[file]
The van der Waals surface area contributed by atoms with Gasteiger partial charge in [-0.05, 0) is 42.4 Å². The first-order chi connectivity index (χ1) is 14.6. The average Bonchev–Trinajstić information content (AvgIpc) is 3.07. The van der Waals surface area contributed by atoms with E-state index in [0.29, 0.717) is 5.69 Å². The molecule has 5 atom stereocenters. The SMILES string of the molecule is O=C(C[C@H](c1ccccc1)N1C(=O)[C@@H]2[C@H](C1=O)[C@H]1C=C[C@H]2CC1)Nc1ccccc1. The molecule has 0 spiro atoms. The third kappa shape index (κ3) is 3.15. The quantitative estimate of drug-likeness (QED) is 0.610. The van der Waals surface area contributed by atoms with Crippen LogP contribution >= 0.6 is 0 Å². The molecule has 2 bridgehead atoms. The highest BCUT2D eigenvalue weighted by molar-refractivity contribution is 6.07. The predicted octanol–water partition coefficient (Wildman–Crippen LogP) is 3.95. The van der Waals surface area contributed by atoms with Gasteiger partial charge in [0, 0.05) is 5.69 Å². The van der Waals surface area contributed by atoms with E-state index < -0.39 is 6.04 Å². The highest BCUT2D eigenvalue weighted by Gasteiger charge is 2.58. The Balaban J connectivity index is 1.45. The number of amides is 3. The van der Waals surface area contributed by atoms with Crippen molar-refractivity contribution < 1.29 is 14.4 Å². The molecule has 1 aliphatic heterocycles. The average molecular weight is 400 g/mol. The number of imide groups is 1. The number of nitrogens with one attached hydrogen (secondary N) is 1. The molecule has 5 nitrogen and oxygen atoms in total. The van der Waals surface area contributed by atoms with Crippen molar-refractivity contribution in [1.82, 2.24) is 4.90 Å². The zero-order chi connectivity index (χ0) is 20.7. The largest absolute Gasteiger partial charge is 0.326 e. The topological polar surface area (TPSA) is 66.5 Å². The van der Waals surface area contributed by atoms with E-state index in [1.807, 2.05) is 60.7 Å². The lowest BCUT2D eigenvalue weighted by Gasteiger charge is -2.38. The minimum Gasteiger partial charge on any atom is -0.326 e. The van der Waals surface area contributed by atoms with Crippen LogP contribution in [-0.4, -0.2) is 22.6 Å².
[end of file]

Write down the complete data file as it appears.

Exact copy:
The van der Waals surface area contributed by atoms with Gasteiger partial charge in [-0.05, 0) is 42.4 Å². The first-order chi connectivity index (χ1) is 14.6. The average Bonchev–Trinajstić information content (AvgIpc) is 3.07. The van der Waals surface area contributed by atoms with E-state index in [0.29, 0.717) is 5.69 Å². The molecule has 5 atom stereocenters. The SMILES string of the molecule is O=C(C[C@H](c1ccccc1)N1C(=O)[C@@H]2[C@H](C1=O)[C@H]1C=C[C@H]2CC1)Nc1ccccc1. The molecule has 0 spiro atoms. The third kappa shape index (κ3) is 3.15. The quantitative estimate of drug-likeness (QED) is 0.610. The van der Waals surface area contributed by atoms with Crippen LogP contribution >= 0.6 is 0 Å². The molecule has 2 bridgehead atoms. The highest BCUT2D eigenvalue weighted by molar-refractivity contribution is 6.07. The predicted octanol–water partition coefficient (Wildman–Crippen LogP) is 3.95. The van der Waals surface area contributed by atoms with Gasteiger partial charge in [0, 0.05) is 5.69 Å². The van der Waals surface area contributed by atoms with E-state index < -0.39 is 6.04 Å². The highest BCUT2D eigenvalue weighted by Gasteiger charge is 2.58. The Balaban J connectivity index is 1.45. The number of amides is 3. The van der Waals surface area contributed by atoms with Crippen molar-refractivity contribution < 1.29 is 14.4 Å². The molecule has 1 aliphatic heterocycles. The average molecular weight is 400 g/mol. The number of imide groups is 1. The number of nitrogens with one attached hydrogen (secondary N) is 1. The molecule has 5 nitrogen and oxygen atoms in total. The van der Waals surface area contributed by atoms with Crippen molar-refractivity contribution in [1.82, 2.24) is 4.90 Å². The zero-order chi connectivity index (χ0) is 20.7. The largest absolute Gasteiger partial charge is 0.326 e. The topological polar surface area (TPSA) is 66.5 Å². The van der Waals surface area contributed by atoms with E-state index in [1.807, 2.05) is 60.7 Å². The lowest BCUT2D eigenvalue weighted by Gasteiger charge is -2.38. The minimum Gasteiger partial charge on any atom is -0.326 e. The van der Waals surface area contributed by atoms with Crippen LogP contribution in [-0.4, -0.2) is 22.6 Å².